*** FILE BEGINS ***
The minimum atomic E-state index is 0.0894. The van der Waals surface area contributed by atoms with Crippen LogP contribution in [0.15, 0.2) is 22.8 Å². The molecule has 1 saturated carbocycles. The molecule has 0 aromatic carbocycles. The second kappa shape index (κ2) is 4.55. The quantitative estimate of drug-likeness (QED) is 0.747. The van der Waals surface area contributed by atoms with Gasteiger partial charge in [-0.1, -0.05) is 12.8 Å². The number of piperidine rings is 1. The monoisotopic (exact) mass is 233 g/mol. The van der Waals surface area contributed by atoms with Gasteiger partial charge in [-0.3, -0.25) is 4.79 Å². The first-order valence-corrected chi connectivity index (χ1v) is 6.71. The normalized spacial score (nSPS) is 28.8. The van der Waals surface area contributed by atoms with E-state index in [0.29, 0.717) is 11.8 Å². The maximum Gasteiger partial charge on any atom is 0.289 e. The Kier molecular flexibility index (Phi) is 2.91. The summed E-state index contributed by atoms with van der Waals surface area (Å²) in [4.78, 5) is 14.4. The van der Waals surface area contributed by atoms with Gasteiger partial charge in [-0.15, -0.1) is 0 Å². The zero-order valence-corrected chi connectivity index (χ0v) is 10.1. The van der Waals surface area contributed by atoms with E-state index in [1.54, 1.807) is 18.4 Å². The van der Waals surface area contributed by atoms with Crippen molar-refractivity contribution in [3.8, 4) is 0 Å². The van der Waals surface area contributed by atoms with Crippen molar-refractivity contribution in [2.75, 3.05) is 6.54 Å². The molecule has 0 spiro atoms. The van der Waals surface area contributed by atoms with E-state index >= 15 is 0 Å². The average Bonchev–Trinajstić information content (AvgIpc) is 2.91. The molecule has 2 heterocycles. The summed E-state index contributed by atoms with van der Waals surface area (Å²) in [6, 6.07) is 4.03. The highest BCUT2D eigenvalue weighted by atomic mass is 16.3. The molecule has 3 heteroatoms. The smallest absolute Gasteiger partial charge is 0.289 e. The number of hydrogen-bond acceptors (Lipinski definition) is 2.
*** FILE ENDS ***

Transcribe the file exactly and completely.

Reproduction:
The minimum atomic E-state index is 0.0894. The van der Waals surface area contributed by atoms with Crippen LogP contribution in [0.15, 0.2) is 22.8 Å². The molecule has 1 saturated carbocycles. The molecule has 0 aromatic carbocycles. The second kappa shape index (κ2) is 4.55. The quantitative estimate of drug-likeness (QED) is 0.747. The van der Waals surface area contributed by atoms with Gasteiger partial charge in [-0.1, -0.05) is 12.8 Å². The number of piperidine rings is 1. The monoisotopic (exact) mass is 233 g/mol. The van der Waals surface area contributed by atoms with Gasteiger partial charge in [-0.3, -0.25) is 4.79 Å². The first-order valence-corrected chi connectivity index (χ1v) is 6.71. The normalized spacial score (nSPS) is 28.8. The van der Waals surface area contributed by atoms with E-state index in [0.29, 0.717) is 11.8 Å². The maximum Gasteiger partial charge on any atom is 0.289 e. The Kier molecular flexibility index (Phi) is 2.91. The summed E-state index contributed by atoms with van der Waals surface area (Å²) in [4.78, 5) is 14.4. The van der Waals surface area contributed by atoms with Gasteiger partial charge in [-0.15, -0.1) is 0 Å². The zero-order valence-corrected chi connectivity index (χ0v) is 10.1. The van der Waals surface area contributed by atoms with E-state index in [1.54, 1.807) is 18.4 Å². The van der Waals surface area contributed by atoms with Crippen molar-refractivity contribution in [3.8, 4) is 0 Å². The van der Waals surface area contributed by atoms with Crippen molar-refractivity contribution in [2.75, 3.05) is 6.54 Å². The molecule has 0 spiro atoms. The van der Waals surface area contributed by atoms with E-state index >= 15 is 0 Å². The average Bonchev–Trinajstić information content (AvgIpc) is 2.91. The molecule has 2 heterocycles. The summed E-state index contributed by atoms with van der Waals surface area (Å²) in [6, 6.07) is 4.03. The highest BCUT2D eigenvalue weighted by atomic mass is 16.3. The molecule has 3 heteroatoms. The smallest absolute Gasteiger partial charge is 0.289 e. The number of hydrogen-bond acceptors (Lipinski definition) is 2.